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Microsoft Azure pros share their insights on creating dependency injections for Azure Functions, Kubernetes Service cluster manageability, security development lifecycles and converting Classic Resources to ARM.
Dependency injection with Azure Functions
Nishanth Prabhakaran, writing on the Serverless360 blog, explored how to manage dependency injections with Azure Functions. Dependency injections are patterns used to setup “loosely coupled modules of code,” for better performance and scalability, together with inversion of control between different classes and dependencies. Traditionally, modules and services have been tightly paired, resulting in higher memory consumption and reduced efficiency, whereas dependency injection a single object can be accessed by multiple modules.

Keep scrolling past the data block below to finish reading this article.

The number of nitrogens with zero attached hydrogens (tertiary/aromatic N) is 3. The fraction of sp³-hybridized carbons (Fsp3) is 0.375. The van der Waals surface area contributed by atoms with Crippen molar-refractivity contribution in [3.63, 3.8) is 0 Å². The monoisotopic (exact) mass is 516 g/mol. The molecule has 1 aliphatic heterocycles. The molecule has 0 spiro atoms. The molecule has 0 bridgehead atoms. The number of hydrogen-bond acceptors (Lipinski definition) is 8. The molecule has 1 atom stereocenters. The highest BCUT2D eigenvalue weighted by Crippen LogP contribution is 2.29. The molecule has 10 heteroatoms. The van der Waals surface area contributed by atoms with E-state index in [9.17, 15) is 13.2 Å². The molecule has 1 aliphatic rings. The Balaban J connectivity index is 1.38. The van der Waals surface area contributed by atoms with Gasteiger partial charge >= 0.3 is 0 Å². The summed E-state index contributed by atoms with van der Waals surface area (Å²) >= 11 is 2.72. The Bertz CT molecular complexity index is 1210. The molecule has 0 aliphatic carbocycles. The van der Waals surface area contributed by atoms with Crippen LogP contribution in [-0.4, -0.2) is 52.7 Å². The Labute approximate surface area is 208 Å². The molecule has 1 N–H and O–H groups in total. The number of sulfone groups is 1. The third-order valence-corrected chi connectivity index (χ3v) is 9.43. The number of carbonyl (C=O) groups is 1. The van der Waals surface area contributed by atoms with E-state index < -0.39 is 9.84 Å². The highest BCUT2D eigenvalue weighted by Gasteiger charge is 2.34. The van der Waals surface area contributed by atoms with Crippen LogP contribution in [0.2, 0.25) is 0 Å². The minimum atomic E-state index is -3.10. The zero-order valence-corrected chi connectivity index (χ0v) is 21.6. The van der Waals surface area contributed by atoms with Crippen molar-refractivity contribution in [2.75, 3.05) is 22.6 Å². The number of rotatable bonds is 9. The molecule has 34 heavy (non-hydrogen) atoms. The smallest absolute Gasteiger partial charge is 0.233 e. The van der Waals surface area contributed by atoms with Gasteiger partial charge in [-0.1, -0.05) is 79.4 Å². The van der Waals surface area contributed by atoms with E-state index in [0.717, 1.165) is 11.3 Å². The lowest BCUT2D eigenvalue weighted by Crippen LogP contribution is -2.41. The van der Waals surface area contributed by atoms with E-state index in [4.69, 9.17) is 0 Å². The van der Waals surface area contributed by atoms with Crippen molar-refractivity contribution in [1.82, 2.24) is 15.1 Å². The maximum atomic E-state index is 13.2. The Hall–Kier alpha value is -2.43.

Prabhakaran emphasized the benefits of dependency injection such as rapid reusability, more readable code and more variable service lifetimes. He imagined a common booking scenario with Azure Functions, wherein a dependency injection connects the Function with a Validator Service. He cautioned:
Dependency Injection in Azure Functions cannot be implemented from the Azure Portal. Dealing with objects, dependency needs to be implemented within the class whereas, in the Azure portal, there will be a static Function without a class. So, there will be a need for a Visual Studio tool for Dependency Injection implementation.
From there, he shared code to accomplish the task and instructions on publishing the Function and managing service lifetimes.